PCOS is not curable but is manageable with proper diagnosis and the patient’s understanding of (and dedication to) the life-long strategies that can ameliorate its consequences. Education about the significance of having PCOS is vital and the main focus should be addressing the patient’s perceived needs while decreasing the long-term risk factors. Potential metabolic sequelae and dangerous comorbidities associated with a PCOS diagnosis include dyslipidemia, impaired glucose tolerance, visceral obesity and being susceptible to the development of diabetes and cardiovascular disease (CVD). Some research suggests that the PCOS condition, particularly when accompanied by obesity, is associated with chronic inflammation and oxidative stress which are hallmarks of cancer development. In fact, women with PCOS have an increased risk (2-6 fold) of endometrial cancer. There is also research suggesting that women with PCOS have higher incidences of autoimmune thyroid disease even in the absence of thyroid dysfunction symptoms. Women with PCOS may require more specific screening for this disease or screening at a younger age given their PCOS diagnosis. While the syndrome is nondiscriminatory, there is ethnic variation in the presentation and intensity of symptoms. For example, East Asian women appear less clinically affected by hirsutism and have a lower BMI than Caucasian women. Hispanic women incur a higher prevalence of metabolic syndrome and hypertriglyceridemia than other ethnic groups, and increased central adiposity, IR, diabetes and metabolic risks are found in South East Asians and Indigenous Australians.
One of the important goals of PCOS management is increasing the body’s sensitivity to insulin. Hyperinsulinemia, in addition to leading to insulin resistance, is a powerful contributor to excessive stimulation of ovarian androgens, and also inhibits sex hormone binding globulin (SHBG, a glycoprotein that helps to bind to androgens and reduces free testosterone levels which can improve hyperandrogenic symptoms). Lifestyle interventions are considered the first-line treatment for PCOS patients. Although weight loss is preferable when a patient with PCOS is overweight or obese, some suggest that the clinician emphasizes strategies that improve health as opposed to the focus solely being on weight loss. For example, exercise is the strongest insulin sensitizing strategy and is still helpful even in the absence of weight loss. Conversely, many PCOS patients are advised to lose weight prior to conceiving and they can do so in unhealthy and unsustainable ways, such as eating a no carb or extremely low-calorie diet, which might result in weight loss but can actually worsen metabolic parameters and is associated with high rates of recidivism.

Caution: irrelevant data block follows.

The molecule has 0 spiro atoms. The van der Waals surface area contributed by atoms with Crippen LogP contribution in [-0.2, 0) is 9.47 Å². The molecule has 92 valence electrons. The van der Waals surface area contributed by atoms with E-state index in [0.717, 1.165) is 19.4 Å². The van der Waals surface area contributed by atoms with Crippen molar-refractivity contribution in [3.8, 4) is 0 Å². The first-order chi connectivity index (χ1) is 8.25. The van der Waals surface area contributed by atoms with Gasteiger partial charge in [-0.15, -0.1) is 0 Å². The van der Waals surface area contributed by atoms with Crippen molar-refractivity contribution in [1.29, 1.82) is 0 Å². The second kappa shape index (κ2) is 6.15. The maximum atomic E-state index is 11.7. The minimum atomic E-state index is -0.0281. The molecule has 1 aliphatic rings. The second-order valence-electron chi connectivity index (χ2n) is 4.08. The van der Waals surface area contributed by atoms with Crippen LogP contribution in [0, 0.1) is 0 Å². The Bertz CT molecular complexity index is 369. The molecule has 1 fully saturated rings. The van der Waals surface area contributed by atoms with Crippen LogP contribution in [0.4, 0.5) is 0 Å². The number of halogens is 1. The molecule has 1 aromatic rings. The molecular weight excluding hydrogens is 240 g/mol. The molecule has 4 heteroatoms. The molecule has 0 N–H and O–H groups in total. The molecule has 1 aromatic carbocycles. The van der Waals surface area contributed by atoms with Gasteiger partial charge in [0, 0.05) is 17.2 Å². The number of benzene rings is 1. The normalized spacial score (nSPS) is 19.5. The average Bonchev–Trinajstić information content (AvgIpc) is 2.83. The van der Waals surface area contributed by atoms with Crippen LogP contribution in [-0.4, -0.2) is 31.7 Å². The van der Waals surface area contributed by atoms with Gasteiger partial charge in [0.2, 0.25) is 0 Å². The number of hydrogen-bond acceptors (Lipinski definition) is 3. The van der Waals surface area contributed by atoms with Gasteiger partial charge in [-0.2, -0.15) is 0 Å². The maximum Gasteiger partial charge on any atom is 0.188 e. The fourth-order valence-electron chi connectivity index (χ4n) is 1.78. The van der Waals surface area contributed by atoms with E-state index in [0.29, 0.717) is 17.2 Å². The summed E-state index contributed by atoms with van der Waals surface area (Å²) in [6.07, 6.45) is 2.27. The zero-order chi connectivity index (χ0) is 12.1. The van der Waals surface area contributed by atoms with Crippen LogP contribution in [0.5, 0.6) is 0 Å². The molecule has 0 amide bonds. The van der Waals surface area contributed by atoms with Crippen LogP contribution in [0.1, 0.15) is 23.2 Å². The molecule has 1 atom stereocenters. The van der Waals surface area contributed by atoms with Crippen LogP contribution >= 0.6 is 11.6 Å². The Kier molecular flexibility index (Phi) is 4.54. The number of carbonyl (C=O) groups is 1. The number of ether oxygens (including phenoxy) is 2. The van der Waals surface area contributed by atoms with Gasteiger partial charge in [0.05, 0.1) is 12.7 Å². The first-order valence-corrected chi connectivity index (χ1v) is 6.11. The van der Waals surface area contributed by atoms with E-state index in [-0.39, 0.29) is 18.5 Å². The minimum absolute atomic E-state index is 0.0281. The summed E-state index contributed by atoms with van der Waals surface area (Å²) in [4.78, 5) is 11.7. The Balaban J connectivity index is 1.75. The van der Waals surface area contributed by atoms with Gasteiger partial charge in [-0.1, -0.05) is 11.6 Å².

Patients’ attitudes toward exercise can vary greatly and it is difficult for those living with obesity to engage in exercise or physical activity. They may feel physically unable, emotionally uncomfortable and/or apprehensive about being publicly embarrassed.
Patients’ attitudes toward exercise can vary greatly and it is difficult for those living with obesity to engage in exercise or physical activity. They may feel physically unable, emotionally uncomfortable and/or apprehensive about being publicly humiliated. Some patients in higher BMI categories might be embarrassed or reluctant to go to a gym or a group exercise class where they perceive that everyone is thinner or fitter than them and, until recently, it was difficult for plus-size patients to find attractive workout clothes. For this patient population, it might be helpful to encourage them start exercising with the use of home videos, find a trainer who is experienced in dealing with body-diverse clients, or find a body-positivity mentor in person or online. Beginners can work towards simple, non-scale-centric goals such as increasing their workout time from 30 to 45 minutes or being able to walk a mile, instead of relying on weight loss as the only outcome.
In addition to increasing insulin sensitivity, decreasing abdominal adiposity has shown to be a successful treatment for both the hormonal and metabolic characteristics of PCOS and might restore ovulation and menstrual cycle regularity in some patients. Achieving “metabolic fitness” such as making improvements in lipid and glycemic status is also a reasonable goal. Adolescent women with PCOS, who are surrounded by images of thin, fit girls both in person, on social media, and in mainstream media on a regular basis, can find it difficult to make the mental shift from attempting to replicate a too-thin, unachievable body shape to feeling healthier and achieving a reasonable weight that is sustainable. There is no single diet that works for all clients with PCOS. Ideally, women with PCOS should meet with a nutritionist who has an endocrinology background and can create individual meal plans for based on food preferences, availability, budget and other important factors. Proper nutrition counseling is a cornerstone in the treatment plans for PCOS patients.
The Psychological Consequences of PCOS
Although it is paramount to decrease or delay the onset of the long-term risks associated with PCOS, the patient’s focus might be on reducing or tempering its physical and emotional consequences. Unequivocally, PCOS can affect a woman’s appearance which can negatively impact her self-esteem, particularly in adolescence. First, there is a high correlation between women with PCOS and elevated BMI. A reported 40-80% of women in this population are overweight or obese, often storing excess fat in the abdominal area. This form of adiposity called ‘visceral fat’ has a reciprocal relationship with hyperinsulinemia, where it is both exacerbated by, and contributes to, excess insulin.